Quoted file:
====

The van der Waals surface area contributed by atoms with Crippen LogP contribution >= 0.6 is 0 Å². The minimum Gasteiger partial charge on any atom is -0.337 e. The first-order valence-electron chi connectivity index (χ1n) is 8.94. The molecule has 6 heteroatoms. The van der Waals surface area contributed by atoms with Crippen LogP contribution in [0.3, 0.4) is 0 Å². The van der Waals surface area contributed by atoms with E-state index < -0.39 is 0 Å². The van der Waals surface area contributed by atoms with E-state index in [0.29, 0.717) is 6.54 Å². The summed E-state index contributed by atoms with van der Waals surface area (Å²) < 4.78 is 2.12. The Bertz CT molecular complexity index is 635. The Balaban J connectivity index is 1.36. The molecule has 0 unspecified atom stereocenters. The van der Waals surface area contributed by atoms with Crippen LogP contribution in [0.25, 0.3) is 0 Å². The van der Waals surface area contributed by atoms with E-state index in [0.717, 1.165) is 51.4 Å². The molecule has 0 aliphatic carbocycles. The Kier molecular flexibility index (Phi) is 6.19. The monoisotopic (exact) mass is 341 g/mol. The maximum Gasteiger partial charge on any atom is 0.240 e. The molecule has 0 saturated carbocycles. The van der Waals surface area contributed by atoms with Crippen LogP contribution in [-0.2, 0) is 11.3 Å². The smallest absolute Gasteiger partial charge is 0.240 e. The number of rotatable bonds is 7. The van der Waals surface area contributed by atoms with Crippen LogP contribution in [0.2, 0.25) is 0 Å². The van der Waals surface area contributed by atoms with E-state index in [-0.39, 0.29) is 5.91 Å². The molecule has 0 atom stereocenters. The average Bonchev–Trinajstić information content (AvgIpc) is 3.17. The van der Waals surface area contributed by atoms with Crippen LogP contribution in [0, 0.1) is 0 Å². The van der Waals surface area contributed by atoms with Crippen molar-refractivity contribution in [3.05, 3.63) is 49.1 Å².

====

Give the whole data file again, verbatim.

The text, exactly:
The van der Waals surface area contributed by atoms with Crippen LogP contribution >= 0.6 is 0 Å². The minimum Gasteiger partial charge on any atom is -0.337 e. The first-order valence-electron chi connectivity index (χ1n) is 8.94. The molecule has 6 heteroatoms. The van der Waals surface area contributed by atoms with Crippen LogP contribution in [0.3, 0.4) is 0 Å². The van der Waals surface area contributed by atoms with E-state index < -0.39 is 0 Å². The van der Waals surface area contributed by atoms with E-state index in [0.29, 0.717) is 6.54 Å². The summed E-state index contributed by atoms with van der Waals surface area (Å²) < 4.78 is 2.12. The Bertz CT molecular complexity index is 635. The Balaban J connectivity index is 1.36. The molecule has 0 unspecified atom stereocenters. The van der Waals surface area contributed by atoms with Crippen LogP contribution in [0.25, 0.3) is 0 Å². The van der Waals surface area contributed by atoms with E-state index in [0.717, 1.165) is 51.4 Å². The molecule has 0 aliphatic carbocycles. The Kier molecular flexibility index (Phi) is 6.19. The monoisotopic (exact) mass is 341 g/mol. The maximum Gasteiger partial charge on any atom is 0.240 e. The molecule has 0 saturated carbocycles. The van der Waals surface area contributed by atoms with Crippen LogP contribution in [-0.2, 0) is 11.3 Å². The smallest absolute Gasteiger partial charge is 0.240 e. The number of rotatable bonds is 7. The van der Waals surface area contributed by atoms with Crippen LogP contribution in [0.2, 0.25) is 0 Å². The van der Waals surface area contributed by atoms with E-state index in [-0.39, 0.29) is 5.91 Å². The molecule has 0 atom stereocenters. The average Bonchev–Trinajstić information content (AvgIpc) is 3.17. The van der Waals surface area contributed by atoms with Crippen LogP contribution in [0, 0.1) is 0 Å². The van der Waals surface area contributed by atoms with Crippen molar-refractivity contribution in [3.05, 3.63) is 49.1 Å².